But it was a long time before I actually did.
Over the years I wrote for newspapers and magazines, and my work has appeared in many regional and national publications. I wrote some short stories, and even wrote for confession magazines (remember those?) I wrote for Vocational Biographies, a publisher of career reference materials, and was even fortunate enough to have corporate writing jobs (imagine! doing what I loved and getting a regular paycheck for it!)
But I always wanted to write novels. And I had no end of ideas to write about, it was the how that stumped me.
I thought there was only ONE WAY to do it, and my search began for THE way. That's what took me so long, and what a waste of time that was. Because there is no ONE way to write a novel. There are as many ways to write a novel as there are novelists. I just had to find the way that was right for me. Once I realized that, the story ideas began lining up in queue.
So the right way for me is to formulate most of the story in my head, and then write an outline. I always know the beginning and the end quite clearly. The middle of the story is not always fully formed in my mind, but I do make a list of things I want to happen. The items on the list are not carved in stone, I do wander off in the writing process, but I'm always amazed when I'm finished how many of those events on my list made it into the book.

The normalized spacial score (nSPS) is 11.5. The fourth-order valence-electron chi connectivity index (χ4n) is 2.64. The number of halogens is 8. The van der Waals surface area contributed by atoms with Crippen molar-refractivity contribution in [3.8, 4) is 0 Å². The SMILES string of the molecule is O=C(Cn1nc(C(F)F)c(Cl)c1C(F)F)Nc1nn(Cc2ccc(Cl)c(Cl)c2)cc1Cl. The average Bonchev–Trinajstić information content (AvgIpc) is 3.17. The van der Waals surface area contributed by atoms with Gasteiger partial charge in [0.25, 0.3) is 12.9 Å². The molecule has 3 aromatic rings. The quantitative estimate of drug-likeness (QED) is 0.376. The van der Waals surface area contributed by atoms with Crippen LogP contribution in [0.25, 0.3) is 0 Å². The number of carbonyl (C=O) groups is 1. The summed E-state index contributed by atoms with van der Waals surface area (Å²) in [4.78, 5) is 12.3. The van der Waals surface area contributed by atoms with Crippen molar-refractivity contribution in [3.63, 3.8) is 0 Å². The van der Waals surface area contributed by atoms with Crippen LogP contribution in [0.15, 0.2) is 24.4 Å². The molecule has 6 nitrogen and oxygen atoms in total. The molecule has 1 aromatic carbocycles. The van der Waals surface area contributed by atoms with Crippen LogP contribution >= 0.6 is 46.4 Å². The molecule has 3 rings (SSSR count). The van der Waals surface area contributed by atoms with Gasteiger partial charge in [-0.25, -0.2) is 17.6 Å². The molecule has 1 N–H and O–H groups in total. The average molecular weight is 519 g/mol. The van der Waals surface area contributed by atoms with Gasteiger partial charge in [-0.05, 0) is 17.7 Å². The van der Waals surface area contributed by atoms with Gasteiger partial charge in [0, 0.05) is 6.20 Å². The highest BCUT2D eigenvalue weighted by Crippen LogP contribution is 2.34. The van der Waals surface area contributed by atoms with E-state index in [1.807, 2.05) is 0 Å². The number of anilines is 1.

I've received some interesting suggestions for my list of "100 Things To Do Before I Die." One is studying Yoga at an ashram in India, and though that is something I'd definitely love to do, I'm afraid I have to limit my list to things I'll actually do. Otherwise, my list would be endless.
And thanks, Bulldoglvr, but I don't think I'll be learning to fly, either, for the reason you mention. (See comments attached to my first blog called, "Welcome.")
Tuesday, May 16, 2006
Today I finished my current work in progress. What a great feeling to have completed it! It's a romantic suspense called WITHOUT PERMISSION about a child advocate who runs off with an eight-year-old boy to keep him safe. She flees to the only man she can trust, a nature photographer/wildlife biologist living in Durango, Colorado. Problem is, she dumped him flat years before. And, oh, yes, he's damaged from it. Now she can only hope he'll take her in. It turned out to be a bigger story than I'd planned and I had a lot of plot points to tie up before I got to the last page, so I was anxious to be done.